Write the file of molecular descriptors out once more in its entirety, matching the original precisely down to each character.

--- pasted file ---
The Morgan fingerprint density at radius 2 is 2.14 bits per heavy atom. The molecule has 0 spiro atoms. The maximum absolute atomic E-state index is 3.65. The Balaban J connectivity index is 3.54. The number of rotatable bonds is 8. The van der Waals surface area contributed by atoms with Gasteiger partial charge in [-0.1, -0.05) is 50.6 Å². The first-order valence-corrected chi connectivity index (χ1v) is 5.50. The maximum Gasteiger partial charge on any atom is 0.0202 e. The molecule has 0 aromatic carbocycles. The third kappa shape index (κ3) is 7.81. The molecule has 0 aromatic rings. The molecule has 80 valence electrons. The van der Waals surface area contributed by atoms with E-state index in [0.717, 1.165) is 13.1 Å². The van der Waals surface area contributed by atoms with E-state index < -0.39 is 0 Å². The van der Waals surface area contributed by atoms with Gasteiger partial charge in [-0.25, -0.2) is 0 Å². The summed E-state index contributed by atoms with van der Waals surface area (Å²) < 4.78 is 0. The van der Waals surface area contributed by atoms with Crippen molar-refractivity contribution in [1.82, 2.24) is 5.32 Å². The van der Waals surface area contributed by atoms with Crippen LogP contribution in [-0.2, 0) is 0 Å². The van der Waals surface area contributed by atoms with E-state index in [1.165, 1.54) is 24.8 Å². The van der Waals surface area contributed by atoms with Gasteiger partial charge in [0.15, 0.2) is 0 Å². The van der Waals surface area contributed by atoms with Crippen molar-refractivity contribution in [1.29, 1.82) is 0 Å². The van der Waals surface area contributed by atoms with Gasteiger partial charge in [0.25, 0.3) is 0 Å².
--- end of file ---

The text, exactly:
The Morgan fingerprint density at radius 2 is 2.14 bits per heavy atom. The molecule has 0 spiro atoms. The maximum absolute atomic E-state index is 3.65. The Balaban J connectivity index is 3.54. The number of rotatable bonds is 8. The van der Waals surface area contributed by atoms with Gasteiger partial charge in [-0.1, -0.05) is 50.6 Å². The first-order valence-corrected chi connectivity index (χ1v) is 5.50. The maximum Gasteiger partial charge on any atom is 0.0202 e. The molecule has 0 aromatic carbocycles. The third kappa shape index (κ3) is 7.81. The molecule has 0 aromatic rings. The molecule has 80 valence electrons. The van der Waals surface area contributed by atoms with E-state index in [0.717, 1.165) is 13.1 Å². The van der Waals surface area contributed by atoms with E-state index < -0.39 is 0 Å². The van der Waals surface area contributed by atoms with Gasteiger partial charge in [-0.25, -0.2) is 0 Å². The summed E-state index contributed by atoms with van der Waals surface area (Å²) < 4.78 is 0. The van der Waals surface area contributed by atoms with Crippen molar-refractivity contribution in [1.82, 2.24) is 5.32 Å². The van der Waals surface area contributed by atoms with Crippen LogP contribution in [-0.2, 0) is 0 Å². The van der Waals surface area contributed by atoms with E-state index in [1.165, 1.54) is 24.8 Å². The van der Waals surface area contributed by atoms with Gasteiger partial charge in [0.15, 0.2) is 0 Å². The van der Waals surface area contributed by atoms with Crippen molar-refractivity contribution in [1.29, 1.82) is 0 Å². The van der Waals surface area contributed by atoms with Gasteiger partial charge in [0.25, 0.3) is 0 Å².